Doc Severinsen was never one to tone down either his wardrobe or his words when he was the longtime bandleader on “The Tonight Show” with Johnny Carson.
So when he was asked about a controversial tell-all book on Carson by Carson’s longtime attorney, Henry Bushkin, it should be no surprise that Severinsen didn’t hold back.
“I know Henry Bushkin and I knew Johnny Carson,” Severinsen said this week, choosing his words carefully and making what appear to be his first public remarks about the book. “And the idea that anybody would ask any single person to write a book about Johnny Carson and have it be Bushkin is beyond disgusting.”
Severinsen, 86, spoke by phone from North Carolina, where he is touring with his big band. He is scheduled to bring his show to Buffalo next week.
He pointed out that Bushkin – whom Carson jokingly referred to as “The Bombastic Bushkin” in multiple monologues – became estranged from Carson after the King of Late Night accused him of negligence and malpractice.
“I didn’t have any personal problems with him except it seems that he was released from Johnny’s employ over a matter to do with some questionable behavior,” Severinsen said. “There may have been an agreement, something like ‘Sign this paper and go away.’ I have no business going beyond that.”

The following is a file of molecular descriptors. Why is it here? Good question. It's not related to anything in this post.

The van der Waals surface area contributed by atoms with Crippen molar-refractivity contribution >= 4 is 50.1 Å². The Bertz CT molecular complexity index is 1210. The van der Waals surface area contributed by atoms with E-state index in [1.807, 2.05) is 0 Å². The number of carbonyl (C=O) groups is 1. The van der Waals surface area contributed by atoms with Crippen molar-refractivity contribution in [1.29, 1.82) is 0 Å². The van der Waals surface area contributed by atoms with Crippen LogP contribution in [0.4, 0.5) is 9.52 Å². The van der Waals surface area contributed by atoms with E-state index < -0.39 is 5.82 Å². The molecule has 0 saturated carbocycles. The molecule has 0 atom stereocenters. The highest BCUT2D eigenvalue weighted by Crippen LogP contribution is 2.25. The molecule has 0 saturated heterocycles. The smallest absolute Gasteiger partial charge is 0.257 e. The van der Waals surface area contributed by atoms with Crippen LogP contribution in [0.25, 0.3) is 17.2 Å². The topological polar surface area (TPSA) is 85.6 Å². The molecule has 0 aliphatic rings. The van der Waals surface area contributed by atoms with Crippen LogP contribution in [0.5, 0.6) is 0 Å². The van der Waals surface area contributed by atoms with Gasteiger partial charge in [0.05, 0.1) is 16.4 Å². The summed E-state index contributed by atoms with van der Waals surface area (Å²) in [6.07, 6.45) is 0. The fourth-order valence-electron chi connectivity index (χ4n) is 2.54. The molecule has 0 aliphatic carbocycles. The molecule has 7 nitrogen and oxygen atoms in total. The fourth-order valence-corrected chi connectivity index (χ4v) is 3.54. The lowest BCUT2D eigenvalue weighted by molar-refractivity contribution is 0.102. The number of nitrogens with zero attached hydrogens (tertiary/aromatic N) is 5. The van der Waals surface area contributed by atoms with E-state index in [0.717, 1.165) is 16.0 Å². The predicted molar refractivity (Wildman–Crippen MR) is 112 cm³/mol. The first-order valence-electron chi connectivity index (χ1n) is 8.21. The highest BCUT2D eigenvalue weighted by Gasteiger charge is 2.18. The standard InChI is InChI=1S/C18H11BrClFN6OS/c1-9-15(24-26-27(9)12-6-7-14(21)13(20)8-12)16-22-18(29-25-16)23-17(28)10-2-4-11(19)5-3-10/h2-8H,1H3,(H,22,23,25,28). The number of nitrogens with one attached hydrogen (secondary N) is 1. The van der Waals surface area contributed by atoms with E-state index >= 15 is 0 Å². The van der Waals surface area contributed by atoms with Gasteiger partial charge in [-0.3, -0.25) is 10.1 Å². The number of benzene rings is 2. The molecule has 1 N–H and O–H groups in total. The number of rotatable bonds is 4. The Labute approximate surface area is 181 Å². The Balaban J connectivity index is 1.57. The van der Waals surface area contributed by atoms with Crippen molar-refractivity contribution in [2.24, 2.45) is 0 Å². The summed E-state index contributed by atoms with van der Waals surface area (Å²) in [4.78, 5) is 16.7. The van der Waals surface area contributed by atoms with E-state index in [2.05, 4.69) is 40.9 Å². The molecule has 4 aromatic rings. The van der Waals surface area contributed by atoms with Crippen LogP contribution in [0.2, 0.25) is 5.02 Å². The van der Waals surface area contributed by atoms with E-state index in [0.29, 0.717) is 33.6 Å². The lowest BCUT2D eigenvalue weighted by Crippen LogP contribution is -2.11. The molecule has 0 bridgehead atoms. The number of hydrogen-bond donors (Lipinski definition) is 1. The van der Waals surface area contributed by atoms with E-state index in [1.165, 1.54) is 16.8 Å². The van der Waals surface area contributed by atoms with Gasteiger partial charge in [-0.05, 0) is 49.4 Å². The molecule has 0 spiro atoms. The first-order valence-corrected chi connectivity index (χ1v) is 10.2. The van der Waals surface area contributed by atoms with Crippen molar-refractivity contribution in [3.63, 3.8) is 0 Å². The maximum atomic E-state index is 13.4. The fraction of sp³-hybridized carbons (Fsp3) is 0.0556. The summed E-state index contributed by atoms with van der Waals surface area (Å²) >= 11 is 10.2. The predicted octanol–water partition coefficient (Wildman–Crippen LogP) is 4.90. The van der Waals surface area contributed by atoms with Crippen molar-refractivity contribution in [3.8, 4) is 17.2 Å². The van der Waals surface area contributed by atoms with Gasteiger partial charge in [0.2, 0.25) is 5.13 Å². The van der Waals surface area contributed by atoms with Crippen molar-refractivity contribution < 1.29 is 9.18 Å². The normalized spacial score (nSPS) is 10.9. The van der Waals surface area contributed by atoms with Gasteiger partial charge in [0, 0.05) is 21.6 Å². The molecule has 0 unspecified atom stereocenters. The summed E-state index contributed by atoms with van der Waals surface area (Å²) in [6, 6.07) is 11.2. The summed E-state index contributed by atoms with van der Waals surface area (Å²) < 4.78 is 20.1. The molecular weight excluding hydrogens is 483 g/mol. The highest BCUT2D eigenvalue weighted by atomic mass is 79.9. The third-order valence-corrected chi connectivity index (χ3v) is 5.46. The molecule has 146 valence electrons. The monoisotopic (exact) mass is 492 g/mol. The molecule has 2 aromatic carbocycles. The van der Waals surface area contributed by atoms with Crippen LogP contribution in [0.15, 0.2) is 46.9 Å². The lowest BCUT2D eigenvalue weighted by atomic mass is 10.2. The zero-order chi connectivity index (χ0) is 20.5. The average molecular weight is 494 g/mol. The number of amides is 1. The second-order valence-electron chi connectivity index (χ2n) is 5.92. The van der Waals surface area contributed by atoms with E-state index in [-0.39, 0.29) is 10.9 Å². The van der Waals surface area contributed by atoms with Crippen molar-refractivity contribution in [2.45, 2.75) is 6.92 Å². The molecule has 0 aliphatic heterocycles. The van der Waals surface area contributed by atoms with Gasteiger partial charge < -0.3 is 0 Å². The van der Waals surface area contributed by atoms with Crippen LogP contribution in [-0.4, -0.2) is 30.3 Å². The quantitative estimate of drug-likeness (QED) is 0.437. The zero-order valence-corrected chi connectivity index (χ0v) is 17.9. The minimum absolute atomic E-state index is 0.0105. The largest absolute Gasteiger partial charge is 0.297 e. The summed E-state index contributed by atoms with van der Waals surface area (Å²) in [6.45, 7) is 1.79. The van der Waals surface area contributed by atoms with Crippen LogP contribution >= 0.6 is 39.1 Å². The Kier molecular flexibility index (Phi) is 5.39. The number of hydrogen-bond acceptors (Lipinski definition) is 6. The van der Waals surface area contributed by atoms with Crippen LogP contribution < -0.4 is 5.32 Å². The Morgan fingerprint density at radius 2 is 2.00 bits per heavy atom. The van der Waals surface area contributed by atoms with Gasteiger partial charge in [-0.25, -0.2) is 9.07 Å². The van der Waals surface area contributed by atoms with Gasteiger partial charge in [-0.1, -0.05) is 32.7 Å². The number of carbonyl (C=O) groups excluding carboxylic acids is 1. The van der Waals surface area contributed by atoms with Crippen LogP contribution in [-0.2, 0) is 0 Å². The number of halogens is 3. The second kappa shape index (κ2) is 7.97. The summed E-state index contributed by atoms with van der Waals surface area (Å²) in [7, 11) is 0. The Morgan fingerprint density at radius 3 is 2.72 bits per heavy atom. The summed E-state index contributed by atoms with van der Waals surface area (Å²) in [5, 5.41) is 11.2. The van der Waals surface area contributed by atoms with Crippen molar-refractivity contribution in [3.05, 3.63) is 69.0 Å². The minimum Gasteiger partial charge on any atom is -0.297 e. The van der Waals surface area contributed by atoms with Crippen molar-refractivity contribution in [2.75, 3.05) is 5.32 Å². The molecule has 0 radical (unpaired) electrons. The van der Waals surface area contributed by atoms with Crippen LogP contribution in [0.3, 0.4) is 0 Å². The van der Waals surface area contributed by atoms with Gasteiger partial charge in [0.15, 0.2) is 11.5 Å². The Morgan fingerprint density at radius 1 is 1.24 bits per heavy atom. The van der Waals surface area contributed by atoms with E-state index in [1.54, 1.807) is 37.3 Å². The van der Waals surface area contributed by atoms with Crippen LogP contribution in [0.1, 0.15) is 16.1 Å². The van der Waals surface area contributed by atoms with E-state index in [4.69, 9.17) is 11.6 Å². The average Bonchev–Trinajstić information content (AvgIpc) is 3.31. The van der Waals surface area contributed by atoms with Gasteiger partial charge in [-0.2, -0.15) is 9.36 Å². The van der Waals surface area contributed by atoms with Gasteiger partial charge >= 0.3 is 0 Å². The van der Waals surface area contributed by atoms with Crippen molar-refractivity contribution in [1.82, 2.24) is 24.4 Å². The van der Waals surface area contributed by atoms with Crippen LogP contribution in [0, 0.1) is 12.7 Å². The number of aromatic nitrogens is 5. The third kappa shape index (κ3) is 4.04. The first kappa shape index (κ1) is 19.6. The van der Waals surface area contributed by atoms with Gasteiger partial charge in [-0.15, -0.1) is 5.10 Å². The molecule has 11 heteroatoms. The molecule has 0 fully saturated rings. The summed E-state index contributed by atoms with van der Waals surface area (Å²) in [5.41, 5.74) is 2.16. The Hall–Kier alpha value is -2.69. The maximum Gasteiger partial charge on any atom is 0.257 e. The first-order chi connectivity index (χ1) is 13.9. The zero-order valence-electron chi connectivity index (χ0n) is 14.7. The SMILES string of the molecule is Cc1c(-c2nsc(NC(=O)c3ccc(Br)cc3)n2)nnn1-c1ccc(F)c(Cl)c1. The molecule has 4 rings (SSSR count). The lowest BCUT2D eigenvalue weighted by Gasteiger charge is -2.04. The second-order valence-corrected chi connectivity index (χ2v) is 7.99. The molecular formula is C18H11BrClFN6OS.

He went on to reflect: “I feel he might be desperate for money or something, or someone said to him, ‘Did you work with Carson? You did? Why don’t you write about it in a book?’ That says it all.”
Severinsen and his band will perform Friday morning and next Saturday with the Buffalo Philharmonic Orchestra at Kleinhans Music Hall for a show called “Solid Gold Doc.”
“Johnny will figure to some extent to this show,” said Severinsen, who was the BPO’s principal pops conductor from 1992 until 1999. “How could he not? You think for one minute I would do concerts any place – that I would be coming to Buffalo to conduct your beautiful symphony orchestra, if it weren’t for Johnny Carson? I’d be in a home somewhere.”
Severinsen paints a very different portrait of Carson than Bushkin did. The last time he performed with the BPO, in 2005, he shared with The News fond memories of the TV legend.
“He was a classy guy,” Severinsen said, on that occasion.
He also credited Carson, who died in 2005 at the age of 79, with helping him craft his image.
“One night, I had on something wild. And Johnny, he just went for it,” he said. “He went after it verbally, and just tore me up. So it happened again and again. And people got to expect it.”
Speaking Thursday from his hotel room in North Carolina, Severinsen added to that praise, recalling Carson as a pleasure to work with.
“He was a good boss because he was a fair boss,” he said. “He didn’t snoop in there about what you were doing. If you repeatedly did something that he didn’t feel was right, he’d call you in and talk about it. He was fair. He was very fair, and he knew everything that was going on. As Henry Bushkin found out.”